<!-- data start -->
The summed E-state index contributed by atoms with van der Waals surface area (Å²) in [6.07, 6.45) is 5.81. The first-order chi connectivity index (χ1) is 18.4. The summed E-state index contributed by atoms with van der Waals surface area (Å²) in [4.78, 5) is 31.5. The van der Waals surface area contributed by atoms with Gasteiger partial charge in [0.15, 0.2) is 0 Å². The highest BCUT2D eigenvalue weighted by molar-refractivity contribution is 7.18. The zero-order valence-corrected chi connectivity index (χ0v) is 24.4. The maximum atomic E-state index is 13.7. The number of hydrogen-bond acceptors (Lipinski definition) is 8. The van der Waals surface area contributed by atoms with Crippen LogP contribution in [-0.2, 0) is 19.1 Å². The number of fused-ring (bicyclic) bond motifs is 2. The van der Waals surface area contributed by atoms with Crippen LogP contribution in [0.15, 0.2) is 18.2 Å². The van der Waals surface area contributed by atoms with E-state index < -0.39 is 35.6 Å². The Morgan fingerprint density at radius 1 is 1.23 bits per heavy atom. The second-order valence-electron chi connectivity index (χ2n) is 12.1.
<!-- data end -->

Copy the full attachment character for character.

The summed E-state index contributed by atoms with van der Waals surface area (Å²) in [6.07, 6.45) is 5.81. The first-order chi connectivity index (χ1) is 18.4. The summed E-state index contributed by atoms with van der Waals surface area (Å²) in [4.78, 5) is 31.5. The van der Waals surface area contributed by atoms with Gasteiger partial charge in [0.15, 0.2) is 0 Å². The highest BCUT2D eigenvalue weighted by molar-refractivity contribution is 7.18. The zero-order valence-corrected chi connectivity index (χ0v) is 24.4. The maximum atomic E-state index is 13.7. The number of hydrogen-bond acceptors (Lipinski definition) is 8. The van der Waals surface area contributed by atoms with Crippen LogP contribution in [-0.2, 0) is 19.1 Å². The number of fused-ring (bicyclic) bond motifs is 2. The van der Waals surface area contributed by atoms with Crippen LogP contribution in [0.15, 0.2) is 18.2 Å². The van der Waals surface area contributed by atoms with E-state index < -0.39 is 35.6 Å². The Morgan fingerprint density at radius 1 is 1.23 bits per heavy atom. The second-order valence-electron chi connectivity index (χ2n) is 12.1.